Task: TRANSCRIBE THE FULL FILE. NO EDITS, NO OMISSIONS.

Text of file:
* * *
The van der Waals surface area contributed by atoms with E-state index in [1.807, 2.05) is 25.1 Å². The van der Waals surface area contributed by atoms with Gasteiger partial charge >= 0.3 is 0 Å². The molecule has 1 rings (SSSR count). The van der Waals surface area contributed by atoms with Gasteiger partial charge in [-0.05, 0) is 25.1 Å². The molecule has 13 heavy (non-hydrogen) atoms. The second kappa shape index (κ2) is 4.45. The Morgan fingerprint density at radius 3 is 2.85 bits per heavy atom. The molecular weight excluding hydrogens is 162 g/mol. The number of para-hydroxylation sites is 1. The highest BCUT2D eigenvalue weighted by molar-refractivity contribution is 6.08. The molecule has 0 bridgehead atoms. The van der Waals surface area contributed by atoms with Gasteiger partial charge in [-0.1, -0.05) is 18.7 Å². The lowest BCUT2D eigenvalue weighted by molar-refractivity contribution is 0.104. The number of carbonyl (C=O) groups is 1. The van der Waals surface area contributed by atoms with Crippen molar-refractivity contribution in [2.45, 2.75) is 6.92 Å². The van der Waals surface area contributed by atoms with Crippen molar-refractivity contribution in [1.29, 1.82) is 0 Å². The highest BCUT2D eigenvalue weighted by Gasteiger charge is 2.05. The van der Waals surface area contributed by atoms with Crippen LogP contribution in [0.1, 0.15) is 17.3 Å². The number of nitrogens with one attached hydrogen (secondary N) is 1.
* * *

The van der Waals surface area contributed by atoms with E-state index in [1.807, 2.05) is 25.1 Å². The van der Waals surface area contributed by atoms with Gasteiger partial charge >= 0.3 is 0 Å². The molecule has 1 rings (SSSR count). The van der Waals surface area contributed by atoms with Gasteiger partial charge in [-0.05, 0) is 25.1 Å². The molecule has 13 heavy (non-hydrogen) atoms. The second kappa shape index (κ2) is 4.45. The Morgan fingerprint density at radius 3 is 2.85 bits per heavy atom. The molecular weight excluding hydrogens is 162 g/mol. The number of para-hydroxylation sites is 1. The highest BCUT2D eigenvalue weighted by molar-refractivity contribution is 6.08. The molecule has 0 bridgehead atoms. The van der Waals surface area contributed by atoms with Gasteiger partial charge in [-0.1, -0.05) is 18.7 Å². The lowest BCUT2D eigenvalue weighted by molar-refractivity contribution is 0.104. The number of carbonyl (C=O) groups is 1. The van der Waals surface area contributed by atoms with Crippen molar-refractivity contribution in [2.45, 2.75) is 6.92 Å². The van der Waals surface area contributed by atoms with Crippen molar-refractivity contribution in [1.29, 1.82) is 0 Å². The highest BCUT2D eigenvalue weighted by Gasteiger charge is 2.05. The van der Waals surface area contributed by atoms with Crippen LogP contribution in [0.1, 0.15) is 17.3 Å². The number of nitrogens with one attached hydrogen (secondary N) is 1.